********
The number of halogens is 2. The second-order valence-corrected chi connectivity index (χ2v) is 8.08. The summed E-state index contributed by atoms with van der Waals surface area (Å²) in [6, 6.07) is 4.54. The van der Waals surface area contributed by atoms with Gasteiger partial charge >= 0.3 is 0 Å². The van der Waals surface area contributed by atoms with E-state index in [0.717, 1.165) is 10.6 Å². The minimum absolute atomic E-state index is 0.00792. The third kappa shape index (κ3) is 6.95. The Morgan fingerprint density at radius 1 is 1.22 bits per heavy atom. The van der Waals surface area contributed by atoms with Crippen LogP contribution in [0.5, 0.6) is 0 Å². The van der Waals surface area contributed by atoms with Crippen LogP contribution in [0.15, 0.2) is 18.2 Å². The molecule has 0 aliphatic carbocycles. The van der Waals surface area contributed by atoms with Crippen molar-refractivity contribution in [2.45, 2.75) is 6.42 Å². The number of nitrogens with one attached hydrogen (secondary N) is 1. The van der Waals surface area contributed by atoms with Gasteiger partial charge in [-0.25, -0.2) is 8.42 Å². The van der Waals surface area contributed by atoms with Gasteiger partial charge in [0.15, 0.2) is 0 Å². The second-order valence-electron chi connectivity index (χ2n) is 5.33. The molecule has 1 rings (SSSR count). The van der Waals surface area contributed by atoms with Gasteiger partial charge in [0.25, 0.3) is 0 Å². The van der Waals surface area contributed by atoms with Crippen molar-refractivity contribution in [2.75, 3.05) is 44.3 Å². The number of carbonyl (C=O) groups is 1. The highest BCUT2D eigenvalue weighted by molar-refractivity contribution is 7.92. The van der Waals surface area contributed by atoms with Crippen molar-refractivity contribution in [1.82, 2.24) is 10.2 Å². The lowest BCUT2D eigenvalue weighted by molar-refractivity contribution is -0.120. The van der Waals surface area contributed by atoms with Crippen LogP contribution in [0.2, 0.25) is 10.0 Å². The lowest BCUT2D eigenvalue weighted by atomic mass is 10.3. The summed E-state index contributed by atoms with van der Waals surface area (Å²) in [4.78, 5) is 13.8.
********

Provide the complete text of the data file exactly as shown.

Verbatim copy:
The number of halogens is 2. The second-order valence-corrected chi connectivity index (χ2v) is 8.08. The summed E-state index contributed by atoms with van der Waals surface area (Å²) in [6, 6.07) is 4.54. The van der Waals surface area contributed by atoms with Gasteiger partial charge >= 0.3 is 0 Å². The van der Waals surface area contributed by atoms with E-state index in [0.717, 1.165) is 10.6 Å². The minimum absolute atomic E-state index is 0.00792. The third kappa shape index (κ3) is 6.95. The Morgan fingerprint density at radius 1 is 1.22 bits per heavy atom. The van der Waals surface area contributed by atoms with Crippen LogP contribution in [0.5, 0.6) is 0 Å². The van der Waals surface area contributed by atoms with Crippen LogP contribution in [0.15, 0.2) is 18.2 Å². The molecule has 0 aliphatic carbocycles. The van der Waals surface area contributed by atoms with Crippen molar-refractivity contribution in [2.45, 2.75) is 6.42 Å². The number of nitrogens with one attached hydrogen (secondary N) is 1. The van der Waals surface area contributed by atoms with Gasteiger partial charge in [-0.25, -0.2) is 8.42 Å². The van der Waals surface area contributed by atoms with Gasteiger partial charge in [0.15, 0.2) is 0 Å². The second-order valence-electron chi connectivity index (χ2n) is 5.33. The molecule has 1 rings (SSSR count). The van der Waals surface area contributed by atoms with Gasteiger partial charge in [0.25, 0.3) is 0 Å². The van der Waals surface area contributed by atoms with Crippen molar-refractivity contribution in [2.75, 3.05) is 44.3 Å². The number of carbonyl (C=O) groups is 1. The highest BCUT2D eigenvalue weighted by molar-refractivity contribution is 7.92. The van der Waals surface area contributed by atoms with Crippen molar-refractivity contribution in [1.82, 2.24) is 10.2 Å². The lowest BCUT2D eigenvalue weighted by molar-refractivity contribution is -0.120. The van der Waals surface area contributed by atoms with Crippen LogP contribution in [0.2, 0.25) is 10.0 Å². The lowest BCUT2D eigenvalue weighted by atomic mass is 10.3. The summed E-state index contributed by atoms with van der Waals surface area (Å²) in [4.78, 5) is 13.8.